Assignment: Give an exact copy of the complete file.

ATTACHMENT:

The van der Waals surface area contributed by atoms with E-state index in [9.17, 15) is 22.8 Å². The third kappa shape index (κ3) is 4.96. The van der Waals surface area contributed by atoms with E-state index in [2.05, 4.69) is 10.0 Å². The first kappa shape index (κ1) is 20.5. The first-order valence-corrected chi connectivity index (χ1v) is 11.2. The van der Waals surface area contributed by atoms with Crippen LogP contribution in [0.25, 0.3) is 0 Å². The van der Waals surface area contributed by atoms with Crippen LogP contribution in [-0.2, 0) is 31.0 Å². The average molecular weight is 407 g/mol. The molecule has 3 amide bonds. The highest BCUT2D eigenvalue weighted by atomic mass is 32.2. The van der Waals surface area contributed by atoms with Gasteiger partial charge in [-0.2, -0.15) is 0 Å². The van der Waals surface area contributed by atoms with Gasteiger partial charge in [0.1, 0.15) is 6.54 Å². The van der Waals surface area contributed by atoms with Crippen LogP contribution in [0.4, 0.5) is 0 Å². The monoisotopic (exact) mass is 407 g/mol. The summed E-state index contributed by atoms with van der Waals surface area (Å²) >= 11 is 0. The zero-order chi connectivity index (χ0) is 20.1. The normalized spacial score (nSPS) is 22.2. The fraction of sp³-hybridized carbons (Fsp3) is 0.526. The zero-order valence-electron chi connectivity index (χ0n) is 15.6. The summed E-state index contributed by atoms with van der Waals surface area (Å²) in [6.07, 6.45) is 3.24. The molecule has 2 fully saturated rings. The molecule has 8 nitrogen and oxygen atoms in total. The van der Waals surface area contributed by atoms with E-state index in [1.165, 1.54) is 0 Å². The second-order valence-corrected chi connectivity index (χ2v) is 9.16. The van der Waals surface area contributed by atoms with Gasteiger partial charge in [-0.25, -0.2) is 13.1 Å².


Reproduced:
The van der Waals surface area contributed by atoms with E-state index in [9.17, 15) is 22.8 Å². The third kappa shape index (κ3) is 4.96. The van der Waals surface area contributed by atoms with E-state index in [2.05, 4.69) is 10.0 Å². The first kappa shape index (κ1) is 20.5. The first-order valence-corrected chi connectivity index (χ1v) is 11.2. The van der Waals surface area contributed by atoms with Crippen LogP contribution in [0.25, 0.3) is 0 Å². The van der Waals surface area contributed by atoms with Crippen LogP contribution in [-0.2, 0) is 31.0 Å². The average molecular weight is 407 g/mol. The molecule has 3 amide bonds. The highest BCUT2D eigenvalue weighted by atomic mass is 32.2. The van der Waals surface area contributed by atoms with Gasteiger partial charge in [-0.2, -0.15) is 0 Å². The van der Waals surface area contributed by atoms with Gasteiger partial charge in [0.1, 0.15) is 6.54 Å². The van der Waals surface area contributed by atoms with Crippen LogP contribution in [0.4, 0.5) is 0 Å². The monoisotopic (exact) mass is 407 g/mol. The summed E-state index contributed by atoms with van der Waals surface area (Å²) >= 11 is 0. The zero-order chi connectivity index (χ0) is 20.1. The normalized spacial score (nSPS) is 22.2. The fraction of sp³-hybridized carbons (Fsp3) is 0.526. The zero-order valence-electron chi connectivity index (χ0n) is 15.6. The summed E-state index contributed by atoms with van der Waals surface area (Å²) in [6.07, 6.45) is 3.24. The molecule has 2 fully saturated rings. The molecule has 8 nitrogen and oxygen atoms in total. The van der Waals surface area contributed by atoms with E-state index in [1.165, 1.54) is 0 Å². The second-order valence-corrected chi connectivity index (χ2v) is 9.16. The van der Waals surface area contributed by atoms with Gasteiger partial charge in [-0.25, -0.2) is 13.1 Å².